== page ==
Publisher: TCK Publishing
Date of publication: April 11th, 2022
Genre: Psychological Suspense, Thriller
THE DOCTOR WILL SEE YOU NOW.
Psychotherapist Emma-Jane Glass has prioritized work over leisure for far too long. She does whatever it takes to help her clients, and it’s bordering on professional obsession. When she publishes a controversial article about unstable mothers murdering their children, an anonymous letter arrives on her doorstep:
I will expose you.
Then, I will mutilate you…
Wait for me.
After she is abducted into the night, Doctor Glass finds herself at the mercy of a dangerous sociopath. But being a relentless doctor of the mind, she feels an urge to help her fragile captor, even if it might shatter her sanity-and her life. It becomes a game of survival, and only one mind can win.
For fans of deeply layered thrillers by Ruth Ware, Tana French, and Alex Michaelides comes the newest voice in psychological fiction.
CONTENT GUIDANCE: This novel explores aspects of psychology and mental health and contains depictions of self-harm, alcohol abuse, eating disorders, and suicide. Please read with care.
Under the canopy of a sycamore tree, the world is a kinder place.doctor glass by louise worthington
When I received the invite to review Doctor Glass, I was immediately intrigued by the synopsis. I am a massive fan of psychological thrillers and read any/all of that genre that I can get my hands on. So, I knew that I had to read this book between the synopsis and my love of psychological thrillers.
Doctor Glass had an engaging storyline. Emma-Jane Glass is a psychologist who had published a paper that made her very unpopular with her colleagues and clients. Doctor Glass starts receiving death threats, and very shortly after, she is kidnapped by the author of the notes. Being held captive, Doctor Glass uses her training to try and understand her captor. But that is dangerous, as Doctor Glass forms an attachment to her captor. Will she escape her captor? Will she become damaged?
I do want to warn everyone about trigger warnings. The author does mention it in the blurb so I will repeat that here along with a couple of my own. Her’s are self-harm, alcohol abuse, eating disorders, and suicide. I want to add maternal filicide and emotional abuse to the mix also. If any of these triggers you, I suggest you not read this book.
As I mentioned in the first paragraph, I am a massive fan of psychological thrillers. I love the rush that I get from reading them. I expected that from Doctor Glass, but I didn’t get it. Instead, I got more insight into grief, mental illness, and Stockholm Syndrome.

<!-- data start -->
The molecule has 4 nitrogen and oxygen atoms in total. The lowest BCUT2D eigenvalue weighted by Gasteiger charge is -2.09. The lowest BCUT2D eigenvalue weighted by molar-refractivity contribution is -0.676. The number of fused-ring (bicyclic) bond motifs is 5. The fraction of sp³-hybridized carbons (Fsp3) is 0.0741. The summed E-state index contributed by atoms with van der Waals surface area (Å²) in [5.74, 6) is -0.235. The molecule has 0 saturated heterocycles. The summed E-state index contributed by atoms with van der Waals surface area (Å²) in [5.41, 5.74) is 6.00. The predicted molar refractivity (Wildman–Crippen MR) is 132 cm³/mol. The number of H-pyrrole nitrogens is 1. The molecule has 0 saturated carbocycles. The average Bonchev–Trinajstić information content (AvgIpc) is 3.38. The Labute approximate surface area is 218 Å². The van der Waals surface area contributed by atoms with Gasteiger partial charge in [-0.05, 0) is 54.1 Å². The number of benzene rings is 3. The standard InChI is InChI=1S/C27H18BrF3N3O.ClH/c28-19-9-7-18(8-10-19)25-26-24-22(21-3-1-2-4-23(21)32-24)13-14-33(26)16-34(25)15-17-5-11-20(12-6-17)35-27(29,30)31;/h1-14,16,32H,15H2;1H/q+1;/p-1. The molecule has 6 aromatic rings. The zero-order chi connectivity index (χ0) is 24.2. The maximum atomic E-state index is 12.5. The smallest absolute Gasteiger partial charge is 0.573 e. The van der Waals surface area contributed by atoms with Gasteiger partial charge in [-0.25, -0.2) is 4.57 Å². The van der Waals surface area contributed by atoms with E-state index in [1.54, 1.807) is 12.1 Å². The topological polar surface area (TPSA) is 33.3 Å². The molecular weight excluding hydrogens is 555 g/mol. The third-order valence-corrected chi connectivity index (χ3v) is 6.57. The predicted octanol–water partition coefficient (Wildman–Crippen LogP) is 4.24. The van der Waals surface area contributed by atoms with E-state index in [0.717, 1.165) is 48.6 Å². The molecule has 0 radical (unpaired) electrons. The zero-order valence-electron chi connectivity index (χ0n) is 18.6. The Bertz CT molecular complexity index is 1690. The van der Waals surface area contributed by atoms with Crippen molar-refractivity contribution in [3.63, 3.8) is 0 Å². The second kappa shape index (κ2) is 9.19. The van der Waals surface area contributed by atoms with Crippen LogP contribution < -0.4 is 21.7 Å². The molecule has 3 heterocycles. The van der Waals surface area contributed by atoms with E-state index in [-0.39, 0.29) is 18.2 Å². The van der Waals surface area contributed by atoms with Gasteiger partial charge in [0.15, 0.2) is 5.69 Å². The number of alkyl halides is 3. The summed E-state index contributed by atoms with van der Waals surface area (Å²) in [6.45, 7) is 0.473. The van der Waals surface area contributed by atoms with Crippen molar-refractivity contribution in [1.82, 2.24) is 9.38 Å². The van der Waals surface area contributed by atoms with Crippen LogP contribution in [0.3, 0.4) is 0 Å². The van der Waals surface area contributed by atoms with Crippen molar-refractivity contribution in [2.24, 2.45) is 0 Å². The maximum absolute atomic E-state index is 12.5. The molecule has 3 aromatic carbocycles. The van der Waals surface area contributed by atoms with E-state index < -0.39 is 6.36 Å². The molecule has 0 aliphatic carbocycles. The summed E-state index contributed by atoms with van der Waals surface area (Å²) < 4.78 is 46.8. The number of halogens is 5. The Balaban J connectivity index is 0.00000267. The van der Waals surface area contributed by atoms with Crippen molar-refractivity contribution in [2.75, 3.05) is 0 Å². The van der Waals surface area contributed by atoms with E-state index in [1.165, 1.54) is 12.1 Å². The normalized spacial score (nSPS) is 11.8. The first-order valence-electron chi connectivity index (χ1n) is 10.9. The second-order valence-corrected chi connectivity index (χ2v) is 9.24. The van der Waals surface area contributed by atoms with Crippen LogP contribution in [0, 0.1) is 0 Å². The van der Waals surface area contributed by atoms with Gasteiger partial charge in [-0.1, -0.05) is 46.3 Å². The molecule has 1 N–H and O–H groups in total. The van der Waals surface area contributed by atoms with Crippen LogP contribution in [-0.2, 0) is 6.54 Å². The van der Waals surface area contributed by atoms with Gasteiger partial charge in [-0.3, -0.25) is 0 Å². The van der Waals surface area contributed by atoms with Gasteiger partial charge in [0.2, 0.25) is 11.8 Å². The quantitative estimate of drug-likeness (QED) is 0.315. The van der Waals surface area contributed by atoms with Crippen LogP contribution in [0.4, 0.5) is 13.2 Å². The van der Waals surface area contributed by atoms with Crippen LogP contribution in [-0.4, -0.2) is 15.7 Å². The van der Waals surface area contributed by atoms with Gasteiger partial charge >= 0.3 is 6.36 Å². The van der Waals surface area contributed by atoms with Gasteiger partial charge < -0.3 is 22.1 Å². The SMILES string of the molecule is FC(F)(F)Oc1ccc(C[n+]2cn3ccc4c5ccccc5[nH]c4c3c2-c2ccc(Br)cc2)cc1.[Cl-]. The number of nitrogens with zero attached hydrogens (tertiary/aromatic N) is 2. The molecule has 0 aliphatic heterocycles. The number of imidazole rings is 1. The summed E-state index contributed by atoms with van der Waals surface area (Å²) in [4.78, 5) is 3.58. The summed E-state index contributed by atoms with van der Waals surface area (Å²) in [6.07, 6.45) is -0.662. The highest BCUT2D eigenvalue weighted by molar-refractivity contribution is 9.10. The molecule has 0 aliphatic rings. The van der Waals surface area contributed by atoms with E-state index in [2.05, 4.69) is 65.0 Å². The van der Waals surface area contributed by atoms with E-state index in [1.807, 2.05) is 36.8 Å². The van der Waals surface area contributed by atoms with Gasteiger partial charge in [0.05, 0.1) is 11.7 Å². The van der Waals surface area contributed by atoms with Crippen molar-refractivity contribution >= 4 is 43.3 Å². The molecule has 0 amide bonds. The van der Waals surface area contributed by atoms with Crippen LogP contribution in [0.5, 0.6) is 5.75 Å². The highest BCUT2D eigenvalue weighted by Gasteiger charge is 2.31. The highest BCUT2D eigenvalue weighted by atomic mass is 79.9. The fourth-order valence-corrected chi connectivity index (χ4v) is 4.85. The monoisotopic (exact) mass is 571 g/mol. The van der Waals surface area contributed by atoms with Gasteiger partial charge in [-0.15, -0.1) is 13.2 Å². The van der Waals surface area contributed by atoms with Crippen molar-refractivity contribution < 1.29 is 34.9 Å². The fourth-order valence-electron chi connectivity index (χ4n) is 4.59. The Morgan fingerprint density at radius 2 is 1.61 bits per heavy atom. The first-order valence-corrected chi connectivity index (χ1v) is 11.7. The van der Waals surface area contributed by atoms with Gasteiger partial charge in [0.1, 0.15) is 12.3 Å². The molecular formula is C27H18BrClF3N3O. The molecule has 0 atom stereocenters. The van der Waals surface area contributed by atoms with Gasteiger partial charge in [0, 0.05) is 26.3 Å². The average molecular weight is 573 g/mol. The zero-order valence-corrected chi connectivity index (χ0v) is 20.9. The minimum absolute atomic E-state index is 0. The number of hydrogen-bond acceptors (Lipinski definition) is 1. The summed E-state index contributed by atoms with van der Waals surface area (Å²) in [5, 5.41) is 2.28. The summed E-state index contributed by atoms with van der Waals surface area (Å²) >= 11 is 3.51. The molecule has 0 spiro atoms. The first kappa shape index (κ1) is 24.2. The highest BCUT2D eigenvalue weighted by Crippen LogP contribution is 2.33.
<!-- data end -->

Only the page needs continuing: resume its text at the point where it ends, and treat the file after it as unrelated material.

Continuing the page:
I did have a hard time following some of the secondary storylines in Doctor Glass. The couple had kinky sexual fetishes (fat fetish and smothering), the woman whose daughter died of an asthma attack, Lucy’s forays into dating, Kat’s disturbing obsession with Drew, and AJ’s relationship with Heather and Drew. They meandered around the main storyline, and honestly, only Lucy (to an extent), Kat, and AJ’s storylines added anything to the main storyline. The other two seemed like fillers to me and took away from what was happening.
Drew horrified and saddened me. I was horrified at how his actions contributed to what happened with his wife and son. I couldn’t even begin to fathom his guilt along with his grief. Emma-Jane’s paper did send him over the edge. When they were at the farmhouse, his scenes with Emma-Jane were some of the saddest that I have read. I did feel that Emma-Jane did get through to him by the end of her kidnapping, but we’ll never know.
I didn’t know how to feel about Emma-Jane. I did want to like her, and I was definitely in her court when she was kidnapped. But she came across as bland and sometimes unlikable. I also wish that the author had given more of Emma-Jane’s backstory. That way, I could have understood her a little better.
The secondary characters (as with the storylines) didn’t do anything for me. The only one that I was genuinely interested in was Kat. I was interested in her because of what came up halfway through the book. The others added nothing to the book.
The thriller angle was a little meh to me until Emma-Jane got kidnapped. At that point, it did pick up some steam but died once Lucy rescued her. I wish that the author had kept it up for a bit longer.
I mentioned above that the book gave me insight into mental illness, grief, and Stockholm Syndrome. I did enjoy those parts of the book because that is when it came alive for me. I felt that the author very well wrote the mental illness angle of the book and the grief angle almost took my breath away. I shed tears along with that character.
There was a twist in the plot that I didn’t see coming. That twist also tied together Emma-Jane and Drew’s plotline together. I will say that Kat is an evil person, and I hope she gets what she deserves!!!
The end of Doctor Glass was more introspective than anything. I’m not going to get into it, but it was almost soothing to see how Emma-Jane dealt with everything.
I would recommend Doctor Glass to anyone over 21. There is language, moderate violence, and moderate sexual scenes.